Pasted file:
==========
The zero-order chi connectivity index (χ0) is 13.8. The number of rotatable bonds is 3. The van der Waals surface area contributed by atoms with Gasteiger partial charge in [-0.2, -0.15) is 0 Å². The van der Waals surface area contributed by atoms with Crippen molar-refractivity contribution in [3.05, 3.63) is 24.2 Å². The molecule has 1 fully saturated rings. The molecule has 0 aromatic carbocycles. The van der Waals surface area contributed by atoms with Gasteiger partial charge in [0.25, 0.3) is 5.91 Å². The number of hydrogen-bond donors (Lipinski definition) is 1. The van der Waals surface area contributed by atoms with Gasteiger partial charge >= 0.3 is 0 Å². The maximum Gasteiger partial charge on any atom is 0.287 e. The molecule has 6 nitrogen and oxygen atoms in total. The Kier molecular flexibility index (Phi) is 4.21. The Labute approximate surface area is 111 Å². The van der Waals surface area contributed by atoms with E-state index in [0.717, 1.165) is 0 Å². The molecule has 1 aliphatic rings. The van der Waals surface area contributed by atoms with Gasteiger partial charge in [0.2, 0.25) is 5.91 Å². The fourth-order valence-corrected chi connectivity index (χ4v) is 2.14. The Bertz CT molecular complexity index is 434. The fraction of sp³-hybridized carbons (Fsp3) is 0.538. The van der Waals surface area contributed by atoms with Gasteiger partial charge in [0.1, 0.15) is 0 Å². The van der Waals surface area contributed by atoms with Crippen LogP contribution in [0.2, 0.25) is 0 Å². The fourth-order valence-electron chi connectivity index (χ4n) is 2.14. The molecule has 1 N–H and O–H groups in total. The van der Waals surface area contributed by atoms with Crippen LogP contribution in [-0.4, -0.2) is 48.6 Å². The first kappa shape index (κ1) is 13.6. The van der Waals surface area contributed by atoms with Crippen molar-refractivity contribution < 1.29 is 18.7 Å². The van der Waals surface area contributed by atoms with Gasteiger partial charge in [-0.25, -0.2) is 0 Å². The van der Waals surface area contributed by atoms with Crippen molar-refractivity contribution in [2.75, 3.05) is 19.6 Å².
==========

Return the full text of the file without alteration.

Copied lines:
The zero-order chi connectivity index (χ0) is 13.8. The number of rotatable bonds is 3. The van der Waals surface area contributed by atoms with Gasteiger partial charge in [-0.2, -0.15) is 0 Å². The van der Waals surface area contributed by atoms with Crippen molar-refractivity contribution in [3.05, 3.63) is 24.2 Å². The molecule has 1 fully saturated rings. The molecule has 0 aromatic carbocycles. The van der Waals surface area contributed by atoms with Gasteiger partial charge in [0.25, 0.3) is 5.91 Å². The number of hydrogen-bond donors (Lipinski definition) is 1. The van der Waals surface area contributed by atoms with Gasteiger partial charge >= 0.3 is 0 Å². The maximum Gasteiger partial charge on any atom is 0.287 e. The molecule has 6 nitrogen and oxygen atoms in total. The Kier molecular flexibility index (Phi) is 4.21. The Labute approximate surface area is 111 Å². The van der Waals surface area contributed by atoms with E-state index in [0.717, 1.165) is 0 Å². The molecule has 1 aliphatic rings. The van der Waals surface area contributed by atoms with Gasteiger partial charge in [0.2, 0.25) is 5.91 Å². The fourth-order valence-corrected chi connectivity index (χ4v) is 2.14. The Bertz CT molecular complexity index is 434. The fraction of sp³-hybridized carbons (Fsp3) is 0.538. The van der Waals surface area contributed by atoms with Gasteiger partial charge in [0.1, 0.15) is 0 Å². The van der Waals surface area contributed by atoms with Crippen LogP contribution in [0.2, 0.25) is 0 Å². The fourth-order valence-electron chi connectivity index (χ4n) is 2.14. The molecule has 1 N–H and O–H groups in total. The van der Waals surface area contributed by atoms with Crippen LogP contribution in [-0.4, -0.2) is 48.6 Å². The first kappa shape index (κ1) is 13.6. The van der Waals surface area contributed by atoms with Crippen molar-refractivity contribution < 1.29 is 18.7 Å². The van der Waals surface area contributed by atoms with Gasteiger partial charge in [-0.25, -0.2) is 0 Å². The van der Waals surface area contributed by atoms with Crippen molar-refractivity contribution in [2.75, 3.05) is 19.6 Å².